The Uvalde massacre began after the 18-year-old gunman entered the school through a door that could only be locked from the outside then got inside a classroom that had a busted lock, experts testified Tuesday.
Securing doors has long been a focus of school safety drills, and the inability to do so during the May 24 attack that left 19 children and two teachers dead is raising alarms among experts and politicians.
When doors are not secure, "your first step, your first line of defense has now been eliminated," said Ken Trump, the president of the National School Safety and Security Services.
State Sen. Paul Bettencourt said unlockable doors make lockdowns and shooter training worthless, adding that there was "zero obstacle to the shooter."
Questions about how the shooter entered Robb Elementary and what happened at multiple doors have been a big part of the changing information about the attack.
WHAT HAPPENED WHEN THE GUNMAN REACHED THE OUTSIDE DOOR?
State police initially said the gunman entered the school through an exterior door that had been propped open by a teacher.
Days later, state police retracted that statement to make it clear that the teacher closed the door. But somehow it didn't lock.
Nearly a month after the rampage, Col. Steve McCraw, director of the Texas Department of Public Safety, further amended what his agency's investigation shows: The teacher did close the door, but unbeknownst to her, it could be locked only from the outside.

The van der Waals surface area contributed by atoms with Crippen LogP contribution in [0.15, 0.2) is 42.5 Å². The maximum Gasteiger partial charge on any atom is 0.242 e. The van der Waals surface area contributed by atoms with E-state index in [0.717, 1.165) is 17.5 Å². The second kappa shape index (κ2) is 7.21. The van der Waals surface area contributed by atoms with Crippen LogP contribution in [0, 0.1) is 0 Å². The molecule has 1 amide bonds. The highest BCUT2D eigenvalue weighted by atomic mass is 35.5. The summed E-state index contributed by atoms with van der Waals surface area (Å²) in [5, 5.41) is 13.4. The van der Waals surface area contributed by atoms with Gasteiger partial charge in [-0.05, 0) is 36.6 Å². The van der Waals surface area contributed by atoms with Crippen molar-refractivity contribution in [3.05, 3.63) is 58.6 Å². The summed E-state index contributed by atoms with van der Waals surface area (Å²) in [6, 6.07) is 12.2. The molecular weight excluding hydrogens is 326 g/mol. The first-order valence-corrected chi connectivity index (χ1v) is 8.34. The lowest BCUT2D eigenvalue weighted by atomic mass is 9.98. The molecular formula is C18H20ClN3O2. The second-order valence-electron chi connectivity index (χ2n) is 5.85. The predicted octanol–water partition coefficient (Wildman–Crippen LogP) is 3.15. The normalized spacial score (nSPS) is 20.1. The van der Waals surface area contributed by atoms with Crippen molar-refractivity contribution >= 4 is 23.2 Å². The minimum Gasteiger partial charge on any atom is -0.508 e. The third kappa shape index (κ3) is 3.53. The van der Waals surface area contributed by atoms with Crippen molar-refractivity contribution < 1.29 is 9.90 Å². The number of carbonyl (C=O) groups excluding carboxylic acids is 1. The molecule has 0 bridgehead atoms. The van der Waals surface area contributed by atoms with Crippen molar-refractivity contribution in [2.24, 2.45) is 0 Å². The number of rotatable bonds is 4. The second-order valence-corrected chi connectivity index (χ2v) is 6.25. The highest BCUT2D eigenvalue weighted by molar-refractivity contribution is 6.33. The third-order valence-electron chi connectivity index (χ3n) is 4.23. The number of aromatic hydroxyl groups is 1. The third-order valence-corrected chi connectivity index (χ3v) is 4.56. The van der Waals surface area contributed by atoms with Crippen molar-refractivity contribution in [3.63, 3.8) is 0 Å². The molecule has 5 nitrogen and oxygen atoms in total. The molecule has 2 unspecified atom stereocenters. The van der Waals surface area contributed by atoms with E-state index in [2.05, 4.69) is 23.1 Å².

The gunman "walked straight through," McCraw said Tuesday in blistering testimony at a state Senate hearing in Austin.
Ronald Stephens, executive director of the National School Safety Center, said he was "astonished" that the exterior door could only be locked from the outside. He likened it to a house that could only be locked from the outside.
"Shouldn't the security of the school be as safe as the security of your home?" he asked.
Experts did not explain during the hearing why the school's exterior door locked from outside. Robb Elementary is an older building, constructed in 1955.
WHAT HAPPENED WHEN THE GUNMAN REACHED THE CLASSROOM DOOR?
Once inside the school, the shooter then entered a classroom though a door that was designed to be locked from the outside, according to McCraw, who also said a teacher reported before the shooting that the lock was broken.
"This is ridiculous and it's inexcusable," McCraw said of the fact that the classroom door could not be locked from inside.
Stephens and Trump also raised alarms about the fact that the door was broken, describing it as a maintenance issue.
"That's about how you manage and maintain school property in a responsible way," Stephens said.
McCraw also disclosed Tuesday that despite the door being unlocked, there was no indication officers tried to open it during the standoff. He said police instead waited for more than an hour for a key.
"To me," Stephens said, "there's just a whole cascade of apparent failures that took place in this particular situation."
WHY DID THE DOORS LOCK FROM THE OUTSIDE?
Many schools designed in the 20th century featured classroom doors that locked from the outside, allowing the teacher or administrator to lock up as they left for the day, Todd Ferking explained in an email. Ferking is a design leader for DLR Group, an architecture firm that specializes in school design.